Thomas Mann’s 1912 novella Death in Venice contains one of the most famous scenes in gay literature. The protagonist is famous writer Gustav von Aschenbach who is suffering from writer’s block and goes to stay in the Grand Hôtel des Bains in Venice.
One night at dinner, the 50-something Aschenbach is alone in the dining room, waiting for dinner to start when he notices a Polish family at a nearby table. And, more to the point, the aristocratic family’s young son, Tadzio.
Aschenbach noticed with astonishment the lad’s perfect beauty. His face recalled the noblest moment of Greek sculpture—pale, with a sweet reserve, with clustering honey-coloured ringlets, the brow and nose descending in one line, the winning mouth, the expression of pure and godlike serenity.
And his inward rhapsodizing goes on from there. Aschenbach is immediately entranced by the beautiful 14-year-old youth, who is wearing an English sailor suit. Over the course of his stay at the hotel, he never touches or speaks to the boy, but begins watching him and following him around, obsessed (a typically neurotic Mann protagonist, which was also a character trait associated with the German author).
Aschenbach becomes so obsessed that he puts himself in danger, refusing to leave Venice even as a plague — a cholera epidemic — descends upon the city.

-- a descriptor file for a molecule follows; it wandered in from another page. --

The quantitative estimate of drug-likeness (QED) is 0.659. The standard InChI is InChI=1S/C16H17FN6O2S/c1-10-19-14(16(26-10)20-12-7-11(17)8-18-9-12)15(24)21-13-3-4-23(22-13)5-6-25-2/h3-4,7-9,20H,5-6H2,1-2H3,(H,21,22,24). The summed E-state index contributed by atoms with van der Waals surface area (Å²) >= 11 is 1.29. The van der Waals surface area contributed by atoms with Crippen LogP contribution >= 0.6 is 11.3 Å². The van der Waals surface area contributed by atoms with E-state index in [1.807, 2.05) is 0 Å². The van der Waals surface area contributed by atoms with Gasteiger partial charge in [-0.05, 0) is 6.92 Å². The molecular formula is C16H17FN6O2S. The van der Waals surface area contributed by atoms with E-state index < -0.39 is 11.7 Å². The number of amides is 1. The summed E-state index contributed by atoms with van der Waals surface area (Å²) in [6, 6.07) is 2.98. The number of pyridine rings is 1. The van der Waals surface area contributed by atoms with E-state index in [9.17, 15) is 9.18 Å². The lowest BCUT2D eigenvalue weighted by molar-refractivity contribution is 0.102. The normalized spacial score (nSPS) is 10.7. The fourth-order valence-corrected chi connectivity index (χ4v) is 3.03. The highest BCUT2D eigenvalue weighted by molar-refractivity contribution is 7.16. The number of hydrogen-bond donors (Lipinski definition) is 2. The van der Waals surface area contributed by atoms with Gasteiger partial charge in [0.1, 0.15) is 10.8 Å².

The book has become a staple of gay literature for a variety of reasons — because of its homoeroticism, because it was an early work to deal with same-sex attraction, and, at least for those aware of the fact, because of Mann’s own homosexuality.
The Nobel Prize-winning Mann had a wife, but as his diaries eventually revealed, he had difficulty dealing with his attraction to other men (or rather, boys, for the most part). And his homosexuality (or perhaps bisexuality) is also evidenced by the subject matter of some of his works of fiction — Death in Venice being the most famous example.
Mann’s homosexuality is also evidenced by the fact that the novella is based mostly on fact. Mann himself travelled to the Grand Hôtel des Bains in Venice in the summer of 1911, and became fascinated by a gloriously beautiful boy he first noticed in the hotel dining room on his first evening. There was also a cholera scare, though there are some significant differences between the book and reality as well, including the fact that Mann was actually 36 and the boy was 10, and Mann’s wife, who was also on the trip, claimed he didn’t follow the boy around, but that “the boy did fascinate him.”
So, who was the real Tadzio? Who was this real-life boy who Mann saw and made into such an important figure in gay literature and gay culture, almost a symbol of unrequited love and love between the generations?
Gilbert Adair traces the life of the real Tadzio in the aptly named 2001 mini-biography, The Real Tadzio.
For starters, the boy Mann saw was not named Tadzio, but Adzio (short for Władysław) Moes. He was born in 1900 in southern Poland to Baron Aleksander Juliusz Moes and Countess Janina Miączyńska. His wealthy, aristocratic family owned several factories in Poland and lived in a grand manor in a place called Wierbka.